DOJ files lawsuit to block JetBlue's Spirit takeover
The Department of Justice filed an antitrust lawsuit on Tuesday to block JetBlue's planned $3.8 billion takeover of Spirit Airlines, alleging the merger of low-cost airline rivals would increase ticket prices and lessen options for travelers.
Why it matters: Critics of the deal — which would make JetBlue the fifth-largest domestic airline — have argued that it's against the public interest and would harm competition.
- It also comes at a time when scrutiny of the airline industry has intensified, as delays, cancellations and soaring ticket prices frustrate travelers, who are expected to hit the skies in droves this year.
What they're saying: "[T]his merger would be particularly harmful for travelers who rely on what are known as 'ultra-low-cost carriers' in order to fly," Attorney General Merrick Garland said.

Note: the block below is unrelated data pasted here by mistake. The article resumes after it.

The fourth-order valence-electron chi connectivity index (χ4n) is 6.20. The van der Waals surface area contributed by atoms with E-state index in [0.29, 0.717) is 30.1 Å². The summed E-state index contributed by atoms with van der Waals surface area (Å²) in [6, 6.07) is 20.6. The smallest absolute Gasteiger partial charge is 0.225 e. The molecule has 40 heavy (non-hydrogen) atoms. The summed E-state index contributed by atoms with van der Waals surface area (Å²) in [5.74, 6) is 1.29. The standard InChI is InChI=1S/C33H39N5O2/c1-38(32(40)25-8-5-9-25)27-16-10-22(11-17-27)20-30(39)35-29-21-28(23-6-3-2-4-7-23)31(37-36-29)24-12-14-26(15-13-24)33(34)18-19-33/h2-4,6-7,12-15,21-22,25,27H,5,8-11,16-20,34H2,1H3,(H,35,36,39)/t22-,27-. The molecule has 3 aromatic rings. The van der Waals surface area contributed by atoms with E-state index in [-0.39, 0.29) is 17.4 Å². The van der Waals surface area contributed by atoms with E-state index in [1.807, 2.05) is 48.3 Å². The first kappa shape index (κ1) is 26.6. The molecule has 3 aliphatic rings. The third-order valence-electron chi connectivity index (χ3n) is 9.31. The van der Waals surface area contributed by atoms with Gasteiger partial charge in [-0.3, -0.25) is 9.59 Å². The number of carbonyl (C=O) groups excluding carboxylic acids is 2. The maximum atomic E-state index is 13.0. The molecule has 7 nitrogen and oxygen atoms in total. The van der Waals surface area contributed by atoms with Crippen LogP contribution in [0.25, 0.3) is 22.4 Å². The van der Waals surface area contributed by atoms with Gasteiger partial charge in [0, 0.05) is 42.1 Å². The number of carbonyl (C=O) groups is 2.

- "Those include working and middle-class Americans who travel for personal, as opposed to business, reasons and who must pay their own way," he added.
The big picture: JetBlue launched what is effectively a hostile takeover bid for Spirit Airlines in May 2022 and urged Spirit's shareholders to rebuff an earlier deal to merge with Frontier Airlines.
- Spirit's shareholders approved the merger with JetBlue in October 2022 after the Frontier deal fell apart.
- JetBlue's takeover bid includes a $400 million break-up fee that would be paid to Spirit shareholders if the deal is ultimately blocked by regulators.
- Massachusetts, New York and the District of Columbia joined the DOJ's lawsuit.
Our thought bubble, via Axios Pro Rata author Dan Primack: This shouldn't be too much of a shock, given skyrocketing air travel costs and the fact that JetBlue already is the subject of a DOJ suit seeking to stop its alliance with American Airlines.
- The companies had offered certain concessions to gain antitrust approval, including the divestiture of Spirit operations at airports in Newark and Boston.
- Investors have been expecting this deal to fail. JetBlue's $33.50 per share bid represents a 105% premium to where Spirit shares closed trading on Monday.
Editor's note: This article has been updated with quotes from Attorney General Merrick Garland.